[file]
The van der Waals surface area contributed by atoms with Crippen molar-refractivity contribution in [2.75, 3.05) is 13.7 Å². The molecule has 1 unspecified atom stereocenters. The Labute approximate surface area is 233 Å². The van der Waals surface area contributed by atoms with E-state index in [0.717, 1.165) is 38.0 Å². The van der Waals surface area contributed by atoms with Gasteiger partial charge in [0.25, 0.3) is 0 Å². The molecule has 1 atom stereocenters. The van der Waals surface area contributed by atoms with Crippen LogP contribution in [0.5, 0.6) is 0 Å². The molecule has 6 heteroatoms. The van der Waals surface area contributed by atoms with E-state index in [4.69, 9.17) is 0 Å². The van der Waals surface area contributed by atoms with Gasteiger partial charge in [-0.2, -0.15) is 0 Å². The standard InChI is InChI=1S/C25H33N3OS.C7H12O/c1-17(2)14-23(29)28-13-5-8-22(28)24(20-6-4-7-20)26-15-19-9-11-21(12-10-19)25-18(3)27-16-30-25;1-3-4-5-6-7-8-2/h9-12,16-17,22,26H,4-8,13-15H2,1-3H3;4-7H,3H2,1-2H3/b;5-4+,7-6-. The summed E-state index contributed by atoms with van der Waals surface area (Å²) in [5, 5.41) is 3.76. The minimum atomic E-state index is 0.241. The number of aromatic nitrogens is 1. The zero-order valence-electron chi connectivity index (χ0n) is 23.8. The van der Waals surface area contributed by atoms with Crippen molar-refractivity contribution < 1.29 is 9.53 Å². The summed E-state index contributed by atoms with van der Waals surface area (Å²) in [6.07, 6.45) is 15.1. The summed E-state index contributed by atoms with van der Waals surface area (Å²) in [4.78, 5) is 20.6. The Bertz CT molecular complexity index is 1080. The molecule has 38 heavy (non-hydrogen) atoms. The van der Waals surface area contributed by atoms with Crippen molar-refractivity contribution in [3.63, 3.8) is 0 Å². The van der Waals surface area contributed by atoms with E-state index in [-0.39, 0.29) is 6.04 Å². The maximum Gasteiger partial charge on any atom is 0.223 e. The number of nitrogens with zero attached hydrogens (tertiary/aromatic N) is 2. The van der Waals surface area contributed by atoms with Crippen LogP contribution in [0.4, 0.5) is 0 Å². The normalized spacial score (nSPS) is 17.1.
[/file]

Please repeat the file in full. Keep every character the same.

The van der Waals surface area contributed by atoms with Crippen molar-refractivity contribution in [2.75, 3.05) is 13.7 Å². The molecule has 1 unspecified atom stereocenters. The Labute approximate surface area is 233 Å². The van der Waals surface area contributed by atoms with E-state index in [0.717, 1.165) is 38.0 Å². The van der Waals surface area contributed by atoms with Gasteiger partial charge in [0.25, 0.3) is 0 Å². The molecule has 1 atom stereocenters. The van der Waals surface area contributed by atoms with Crippen LogP contribution in [0.5, 0.6) is 0 Å². The molecule has 6 heteroatoms. The van der Waals surface area contributed by atoms with E-state index in [4.69, 9.17) is 0 Å². The van der Waals surface area contributed by atoms with Gasteiger partial charge in [-0.2, -0.15) is 0 Å². The standard InChI is InChI=1S/C25H33N3OS.C7H12O/c1-17(2)14-23(29)28-13-5-8-22(28)24(20-6-4-7-20)26-15-19-9-11-21(12-10-19)25-18(3)27-16-30-25;1-3-4-5-6-7-8-2/h9-12,16-17,22,26H,4-8,13-15H2,1-3H3;4-7H,3H2,1-2H3/b;5-4+,7-6-. The summed E-state index contributed by atoms with van der Waals surface area (Å²) in [5, 5.41) is 3.76. The minimum atomic E-state index is 0.241. The number of aromatic nitrogens is 1. The zero-order valence-electron chi connectivity index (χ0n) is 23.8. The van der Waals surface area contributed by atoms with Crippen molar-refractivity contribution < 1.29 is 9.53 Å². The summed E-state index contributed by atoms with van der Waals surface area (Å²) in [6.07, 6.45) is 15.1. The summed E-state index contributed by atoms with van der Waals surface area (Å²) in [4.78, 5) is 20.6. The Bertz CT molecular complexity index is 1080. The molecule has 38 heavy (non-hydrogen) atoms. The van der Waals surface area contributed by atoms with Crippen molar-refractivity contribution in [3.63, 3.8) is 0 Å². The van der Waals surface area contributed by atoms with E-state index in [-0.39, 0.29) is 6.04 Å². The maximum Gasteiger partial charge on any atom is 0.223 e. The number of nitrogens with zero attached hydrogens (tertiary/aromatic N) is 2. The van der Waals surface area contributed by atoms with Crippen LogP contribution in [0.4, 0.5) is 0 Å². The normalized spacial score (nSPS) is 17.1.